When York Professor Naomi Black first came to teach in the Department of Political Science in 1964, her father, a professor elsewhere, gave her a few words of advice: Always break the chalk in two to prevent it from squeaking on the blackboard, make sure the fly of your pants is done up (or for women, the seam in your stockings is straight) before giving a presentation and always look up the answer to anything you don’t know.
Black received an honorary doctor of laws during Tuesday’s 2010 Spring Convocation ceremony for part of the Faculty of Liberal Arts & Professional Studies and thought to share these wise words with the graduating students. The words translate roughly into several maxims, she said, the first being, know the tools of the trade. It may no longer be chalk, but “perhaps it corresponds now to something like locate and test the plugs and the sockets before you have to give a presentation,” said Black, who taught at York for 30 years and was the first female political science professor hired. The second was about advance planning, which Black said is more useful now than ever, and the third “was about admitting when you don’t know something and then finding out about it, and this is always a good idea.”
Left: Naomi Black
But although those words of wisdom are still relevant today, many other things have changed since Black first started at York. At that time, women professors accounted for less than one-tenth of the academics at Canadian universities. “By contrast, at this University today, about 45 per cent of the faculty is women. That’s more than four in every 10, in sight of half, and for students, again there are huge changes,” said Black, one of the founders of York’s pioneering Graduate Program in Women’s Studies.
Black promoted the study of women and feminism and fought to legitimize the study of women and politics within her department as well as within the Canadian Political Science Association, which led to the creation of its Women’s Caucus. “The first graduating class of 1963 had 43 members – 32 of them were men, that’s about three-quarters, fairly average for the time. This year, there are 810 of you eligible for this convocation, 810, compared to 43…. More than two-thirds of your entire class is women. Numbers don’t tell the whole story about change, of course.”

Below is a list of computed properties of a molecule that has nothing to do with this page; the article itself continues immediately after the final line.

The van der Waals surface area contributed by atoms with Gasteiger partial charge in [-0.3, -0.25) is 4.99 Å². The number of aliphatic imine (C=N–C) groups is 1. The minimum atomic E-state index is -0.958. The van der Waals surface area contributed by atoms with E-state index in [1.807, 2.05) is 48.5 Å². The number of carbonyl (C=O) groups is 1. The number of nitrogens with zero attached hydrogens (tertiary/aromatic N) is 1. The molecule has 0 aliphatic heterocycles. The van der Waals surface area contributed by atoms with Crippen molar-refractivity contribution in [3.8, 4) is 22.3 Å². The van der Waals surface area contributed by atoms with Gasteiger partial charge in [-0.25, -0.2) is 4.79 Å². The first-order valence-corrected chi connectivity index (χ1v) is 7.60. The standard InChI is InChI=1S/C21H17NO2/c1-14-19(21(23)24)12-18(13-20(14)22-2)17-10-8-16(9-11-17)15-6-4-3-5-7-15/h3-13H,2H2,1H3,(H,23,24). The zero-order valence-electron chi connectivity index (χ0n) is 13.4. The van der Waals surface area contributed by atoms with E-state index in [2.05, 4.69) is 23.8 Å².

Indeed they don’t. Black read a snippet of what was written in York’s 1963 yearbook about a young woman who had “achieved the ambition of every female student at York – a man. She had married another York student,” says Black. That same woman was described as a housewife in the following yearbook. “That’s the yearbook that shows six men for the first class at law school, including the well-known activist lawyer Clayton Ruby. None of the women are at law school or anything comparable.”
Much has truly changed in both attitudes and numbers of female students. “The statistics about faculty and women and students at York in fact reflect a major shift in Canadian life from when professional women were the exception. A girl’s aspirations at university were indeed what were sometimes called – my daughter remembers about this – the M-R-S degree,” says Black. “So it is an unbelievably different world for all of you, men and women both.”
Black was part of what prompted the change. She served on the Ontario Committee on the Status of Women in 1972 and since the 1970s her research and publications have focused on the history of feminism, women’s leadership and women’s history. She helped establish York’s Nellie Langford Rowell Women’s Studies Library and is co-author of Canadian Women: A History.
Black, who began her speech reciting York’s motto, ended by reiterating the importance of those words – the way must be tried. “When I began at York in the early days, the way was untried, unclear, but we had great hopes and considerable resources,” said Black.
In the Maritimes, where she now lives, there is another proverb Black finds useful – the wind and the waves favour the prudent mariner. “It means be very, very careful. Keep your paper charts, even when you have GPS,” she said. And, in the international collision avoidance regulations about how a ship’s captain should act to avoid a collision, another gem of advice follows what’s called the general prudential rule, where regard should be given to special circumstances that make a departure from the rules necessary.
Black left the graduands with these words: “Being prudent sometimes includes disregarding the rules, being imaginative, being daring when necessary. You have no choice. The way must be tried. You will have to face the world as it is and the unpredictable future as it may be. Be prudent, but also be bold, and be lucky, as you were to be educated here.”